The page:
Yesterday in Amsterdam, the court of appeal ruled on the case of the ownership of the “Scythian gold” and ordered to return it to Ukraine. Russia intends to appeal against it.
Initially, a similar decision was made on 12/14/2016 by the District Administrative Court of Amsterdam, yesterday’s verdict fully confirms it, Interfax reports. On Tuesday, the court’s website published a message from the press service:
“The Allard Pearson Museum (APM) should transfer the so-called Crimean treasures to Ukraine. Obligations to return museum exhibits to Crimean museums have been completed. This decision was made today by the Amsterdam Court of Appeal when considering an appeal against the verdict of December 14, 2016”.
A collection of “Scythian gold” containing 2,000 unique items was sent to Bonn and Amsterdam in 2013. The exhibits were shown within the framework of the exhibition “Crimea – a golden island in the Black Sea” and were presented by four Crimean museums: the Kerch Historical and Cultural Reserve, the Bakhchisarai Historical and Cultural Reserve, the Central Museum of Taurida and the “Tauric Chersonesos”.
The question of where to return the “Scythian gold” arose in 2014, after Crimea became part of Russia. Crimean museums demanded the return of the collection to the peninsula, backing up their claims with a lawsuit against the Dutch Allard Pearson Museum. However, in 2016, the Amsterdam District Court ruled to return the Scythian wealth belonging to Ukraine to Kiev:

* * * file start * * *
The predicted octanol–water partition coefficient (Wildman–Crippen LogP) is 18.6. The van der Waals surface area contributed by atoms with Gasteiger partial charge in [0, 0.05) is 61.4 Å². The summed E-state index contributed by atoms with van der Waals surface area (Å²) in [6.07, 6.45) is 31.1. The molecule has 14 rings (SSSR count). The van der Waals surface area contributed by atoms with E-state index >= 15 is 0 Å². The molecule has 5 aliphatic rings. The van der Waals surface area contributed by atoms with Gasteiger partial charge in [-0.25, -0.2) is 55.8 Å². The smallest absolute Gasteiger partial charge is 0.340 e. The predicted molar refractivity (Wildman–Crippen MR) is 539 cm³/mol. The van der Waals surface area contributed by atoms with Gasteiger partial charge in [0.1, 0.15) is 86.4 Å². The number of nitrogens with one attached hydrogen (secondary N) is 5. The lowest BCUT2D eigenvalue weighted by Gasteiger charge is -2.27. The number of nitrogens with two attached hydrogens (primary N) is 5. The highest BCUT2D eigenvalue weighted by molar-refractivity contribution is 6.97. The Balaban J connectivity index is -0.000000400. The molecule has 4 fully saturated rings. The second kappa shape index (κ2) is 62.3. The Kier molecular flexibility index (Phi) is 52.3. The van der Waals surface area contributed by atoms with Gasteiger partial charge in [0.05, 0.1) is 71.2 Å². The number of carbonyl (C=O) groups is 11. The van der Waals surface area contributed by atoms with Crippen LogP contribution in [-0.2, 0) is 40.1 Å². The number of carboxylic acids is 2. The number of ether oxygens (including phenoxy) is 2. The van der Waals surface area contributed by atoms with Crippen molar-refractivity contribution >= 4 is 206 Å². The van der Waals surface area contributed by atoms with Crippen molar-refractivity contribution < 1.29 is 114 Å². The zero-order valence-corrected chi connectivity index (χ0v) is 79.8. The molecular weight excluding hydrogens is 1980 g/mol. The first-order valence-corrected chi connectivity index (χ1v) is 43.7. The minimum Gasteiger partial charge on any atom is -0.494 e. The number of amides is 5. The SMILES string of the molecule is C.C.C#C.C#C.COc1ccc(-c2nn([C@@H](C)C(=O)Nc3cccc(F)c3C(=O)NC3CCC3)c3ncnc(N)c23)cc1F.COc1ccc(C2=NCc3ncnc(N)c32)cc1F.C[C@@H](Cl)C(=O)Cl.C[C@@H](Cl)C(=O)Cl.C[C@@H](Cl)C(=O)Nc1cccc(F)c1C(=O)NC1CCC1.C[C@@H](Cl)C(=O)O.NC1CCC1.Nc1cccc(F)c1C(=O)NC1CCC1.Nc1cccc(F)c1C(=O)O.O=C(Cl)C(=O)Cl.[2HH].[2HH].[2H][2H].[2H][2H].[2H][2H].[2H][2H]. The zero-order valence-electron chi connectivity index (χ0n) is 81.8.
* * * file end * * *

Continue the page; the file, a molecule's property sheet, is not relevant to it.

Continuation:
“Crimean exhibits must be transferred to the Ukrainian state in accordance with the Dutch (cultural) heritage law.”
In 2017, Crimean museums challenged this decision in an appeal, the consideration of which began in March 2019. The decision was postponed several times and was announced yesterday, October 26, BBC reports. Pauline Hofmeier-Rutten, head of the panel of judges, read:
“The Amsterdam Court of Appeal ruled that the Allard Pearson Museum should transfer the Scythian gold to the Ukrainian state. Although these museum exhibits are of Crimean origin and, to this extent, can be considered part of the cultural heritage of Crimea, they are also part of the cultural heritage of Ukraine, which existed as an independent state. since 1991 “.
Rob Meier, a lawyer representing Crimean museums, said they could appeal to the Dutch Supreme Court. This is possible, TASS reports, within three months. During this period and the time of consideration of the appeal in the Supreme Court, the collection will not be transferred to Ukraine – it will remain in the Allard Pearson Museum for the time being. Director of the Simferopol Central Museum of Tavrida Andrey Malgin says:
“Unfortunately, this decision did not come as a surprise to us. Nevertheless, of course, I am shocked by this kind of attitude of European justice towards the rights, interests and cultural heritage of Crimea. This is a disgusting decision, and I am sorry about this.”
After the completion of the exhibition in 2014, the Allard Pearson Museum in Amsterdam received requests to return the exhibits from both Crimean museums and the Ukrainian authorities. The museum refused to resolve the dispute on its own and sent both parties to court to discuss the fate of the exhibition.
Earlier, the Minister of Culture of Crimea Arina Novoselskaya stated that the estimated insurance value of the “Scythian gold” is about two million euros, while the real value of the exhibits is much higher.